Consult vs. Serve

German Approach

The Germans prefer consulting over serving. To consult the customer, to consult with the customer, is to work auf Augenhöhe, literally at eye-level, with the customer. The German people instinctively reject any form of master-slave business relationship.

And, the German customer prefers a supplier, consultant, vendor who insists on a business relationship auf Augenhöhe. Germans don’t want to be served, they want to bbe consulted, by an expert, at eye-level. It is a shared logic. All companies are both customer and supplier.

Patterns

American Approach

Americans do not make as clear a distinction between serving and consulting. They go hand-in-hand. Two sides of the same coin. Consulting is always a service to the customer.

Serving should always include bringing into play ones subject matter expertise. However, an American consultant, supplier, vendor, seldom sees themselves at eye-level with the customer. The customer is in charge.

And the American customer sees the relationship in the same way. It is a shared logic, a shared understanding. American customers want to be served. And yes, they want an expert. But an expert who is fully oriented towards their needs, as defined by them, the customer.

Patterns

German View

Germans can find their American colleagues to be too eager to serve the customer in ways which are imbalanced. It can appear to them that Americans jump into action at the faintest sign of a request from the customer. From the German perspective, American customers are too, or unrealistically, demanding. 

To truly serve the client means to maintain your independence and autonomy, in order to objectively advise the customer of how to solve their problems. In the end, the German customer neither respects nor wants a servant, but instead an expert who is willing to place their expertise at the center of the business relationship.

American View

From the American perspective the German approach not lead to success. It comes across as supplier-, and not customer-oriented. Customers can easily gain the impression that they should be thankful to be served by the supplier.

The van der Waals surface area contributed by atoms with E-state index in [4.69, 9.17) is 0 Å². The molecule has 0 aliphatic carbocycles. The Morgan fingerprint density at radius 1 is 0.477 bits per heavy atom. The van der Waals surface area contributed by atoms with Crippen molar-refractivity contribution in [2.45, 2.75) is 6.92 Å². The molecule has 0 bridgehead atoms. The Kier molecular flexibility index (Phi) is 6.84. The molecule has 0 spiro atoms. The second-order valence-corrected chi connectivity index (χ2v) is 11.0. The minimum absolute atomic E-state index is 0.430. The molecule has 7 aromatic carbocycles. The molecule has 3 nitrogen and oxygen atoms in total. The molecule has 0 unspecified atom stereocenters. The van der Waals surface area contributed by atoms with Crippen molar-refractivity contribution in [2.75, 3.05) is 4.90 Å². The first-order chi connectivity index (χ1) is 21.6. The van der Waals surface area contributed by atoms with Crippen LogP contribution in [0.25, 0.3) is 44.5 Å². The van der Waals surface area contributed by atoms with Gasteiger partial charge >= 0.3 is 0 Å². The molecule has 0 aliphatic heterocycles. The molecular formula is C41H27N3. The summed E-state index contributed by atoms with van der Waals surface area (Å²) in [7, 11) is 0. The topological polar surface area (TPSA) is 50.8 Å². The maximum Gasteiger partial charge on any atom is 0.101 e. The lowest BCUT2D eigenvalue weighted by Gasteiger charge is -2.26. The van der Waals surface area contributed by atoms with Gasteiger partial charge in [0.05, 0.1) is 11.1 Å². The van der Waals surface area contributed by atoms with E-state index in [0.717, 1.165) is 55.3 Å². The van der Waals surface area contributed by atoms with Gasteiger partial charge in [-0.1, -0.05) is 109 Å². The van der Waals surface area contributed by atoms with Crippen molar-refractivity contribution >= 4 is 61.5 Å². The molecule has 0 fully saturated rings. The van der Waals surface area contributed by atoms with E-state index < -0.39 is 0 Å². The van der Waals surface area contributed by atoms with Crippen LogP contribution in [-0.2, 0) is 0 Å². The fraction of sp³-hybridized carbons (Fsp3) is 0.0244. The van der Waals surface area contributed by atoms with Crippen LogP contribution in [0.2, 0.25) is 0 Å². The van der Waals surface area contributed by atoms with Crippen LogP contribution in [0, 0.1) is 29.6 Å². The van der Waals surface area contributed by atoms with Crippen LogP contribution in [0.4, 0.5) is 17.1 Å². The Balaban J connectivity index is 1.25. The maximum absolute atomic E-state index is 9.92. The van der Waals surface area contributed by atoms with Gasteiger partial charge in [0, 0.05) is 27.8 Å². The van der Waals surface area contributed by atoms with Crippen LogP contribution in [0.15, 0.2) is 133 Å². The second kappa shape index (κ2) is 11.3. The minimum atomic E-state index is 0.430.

This is a very risky approach in the US business context. The German approach to serve versus consult, therefore, can come across to American customers as arrogant and unresponsive to their demands. 

Advice to Germans

Make unmistakably clear to your American clients that you are fully focused on serving their needs. Signal to them that you are listening and responding attentively to their situation and want to help them in any way possible.

Especially in the early stage of your collaboration avoid using the terms consult, consulting, advice or advising. Even if you are in fact doing those things, use vocabulary which say service and serving. Consult and consulting can be misinterpreted by an American customer as distanced, not fully engaged, not serving, merely advising.

Advice to Americans

Germans respond positively to American customer-orientation. However, if that friendliness and responsiveness is not backed up by a solution to a German customer’s problem, they are viewed as providing little value.

Give clear indications to your German customer that you are focussed fully on solving their particular problem. They expect a strong consulting element in your approach to serving them.

Early in the business relationship avoid the terms serve and service. Even if your actions are clearly customer- and service-oriented, use the words consult and advise. For German ears serve and service can come across as a substitute for real and proven knowledge and expertise.

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